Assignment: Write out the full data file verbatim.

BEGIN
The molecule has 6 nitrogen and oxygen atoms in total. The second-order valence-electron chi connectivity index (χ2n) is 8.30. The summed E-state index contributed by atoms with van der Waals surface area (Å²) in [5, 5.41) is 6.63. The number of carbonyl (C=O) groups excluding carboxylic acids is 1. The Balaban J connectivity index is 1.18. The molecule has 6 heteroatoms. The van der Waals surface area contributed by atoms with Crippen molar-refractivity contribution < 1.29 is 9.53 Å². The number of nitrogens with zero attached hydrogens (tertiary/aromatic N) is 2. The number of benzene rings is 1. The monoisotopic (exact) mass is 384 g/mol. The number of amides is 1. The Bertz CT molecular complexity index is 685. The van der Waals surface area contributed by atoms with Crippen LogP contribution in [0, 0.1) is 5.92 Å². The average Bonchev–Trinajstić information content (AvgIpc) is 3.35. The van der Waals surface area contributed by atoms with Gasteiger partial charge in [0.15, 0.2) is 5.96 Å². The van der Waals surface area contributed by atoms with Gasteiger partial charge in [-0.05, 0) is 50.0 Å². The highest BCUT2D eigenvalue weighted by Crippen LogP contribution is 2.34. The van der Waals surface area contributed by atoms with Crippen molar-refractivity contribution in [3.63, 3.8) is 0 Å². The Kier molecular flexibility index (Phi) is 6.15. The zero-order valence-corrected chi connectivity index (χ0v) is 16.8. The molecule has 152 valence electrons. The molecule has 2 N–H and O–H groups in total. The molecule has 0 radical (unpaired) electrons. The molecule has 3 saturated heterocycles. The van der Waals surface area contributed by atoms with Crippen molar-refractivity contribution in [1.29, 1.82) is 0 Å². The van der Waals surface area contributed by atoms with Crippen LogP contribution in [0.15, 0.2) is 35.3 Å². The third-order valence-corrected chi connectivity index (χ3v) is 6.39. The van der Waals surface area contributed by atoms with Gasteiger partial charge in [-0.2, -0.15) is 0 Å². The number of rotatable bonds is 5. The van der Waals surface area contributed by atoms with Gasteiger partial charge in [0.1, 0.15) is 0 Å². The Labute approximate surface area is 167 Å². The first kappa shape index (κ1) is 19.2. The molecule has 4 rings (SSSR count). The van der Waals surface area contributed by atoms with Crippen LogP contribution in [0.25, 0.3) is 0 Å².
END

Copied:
The molecule has 6 nitrogen and oxygen atoms in total. The second-order valence-electron chi connectivity index (χ2n) is 8.30. The summed E-state index contributed by atoms with van der Waals surface area (Å²) in [5, 5.41) is 6.63. The number of carbonyl (C=O) groups excluding carboxylic acids is 1. The Balaban J connectivity index is 1.18. The molecule has 6 heteroatoms. The van der Waals surface area contributed by atoms with Crippen molar-refractivity contribution < 1.29 is 9.53 Å². The number of nitrogens with zero attached hydrogens (tertiary/aromatic N) is 2. The number of benzene rings is 1. The monoisotopic (exact) mass is 384 g/mol. The number of amides is 1. The Bertz CT molecular complexity index is 685. The van der Waals surface area contributed by atoms with Crippen LogP contribution in [0, 0.1) is 5.92 Å². The average Bonchev–Trinajstić information content (AvgIpc) is 3.35. The van der Waals surface area contributed by atoms with Gasteiger partial charge in [0.15, 0.2) is 5.96 Å². The van der Waals surface area contributed by atoms with Gasteiger partial charge in [-0.05, 0) is 50.0 Å². The highest BCUT2D eigenvalue weighted by Crippen LogP contribution is 2.34. The van der Waals surface area contributed by atoms with Crippen molar-refractivity contribution in [3.63, 3.8) is 0 Å². The Kier molecular flexibility index (Phi) is 6.15. The zero-order valence-corrected chi connectivity index (χ0v) is 16.8. The molecule has 152 valence electrons. The molecule has 2 N–H and O–H groups in total. The molecule has 0 radical (unpaired) electrons. The molecule has 3 saturated heterocycles. The van der Waals surface area contributed by atoms with Crippen molar-refractivity contribution in [1.29, 1.82) is 0 Å². The van der Waals surface area contributed by atoms with Crippen LogP contribution in [0.15, 0.2) is 35.3 Å². The third-order valence-corrected chi connectivity index (χ3v) is 6.39. The van der Waals surface area contributed by atoms with Gasteiger partial charge in [-0.2, -0.15) is 0 Å². The number of rotatable bonds is 5. The van der Waals surface area contributed by atoms with Gasteiger partial charge in [0.1, 0.15) is 0 Å². The Labute approximate surface area is 167 Å². The first kappa shape index (κ1) is 19.2. The molecule has 4 rings (SSSR count). The van der Waals surface area contributed by atoms with Crippen LogP contribution in [0.25, 0.3) is 0 Å².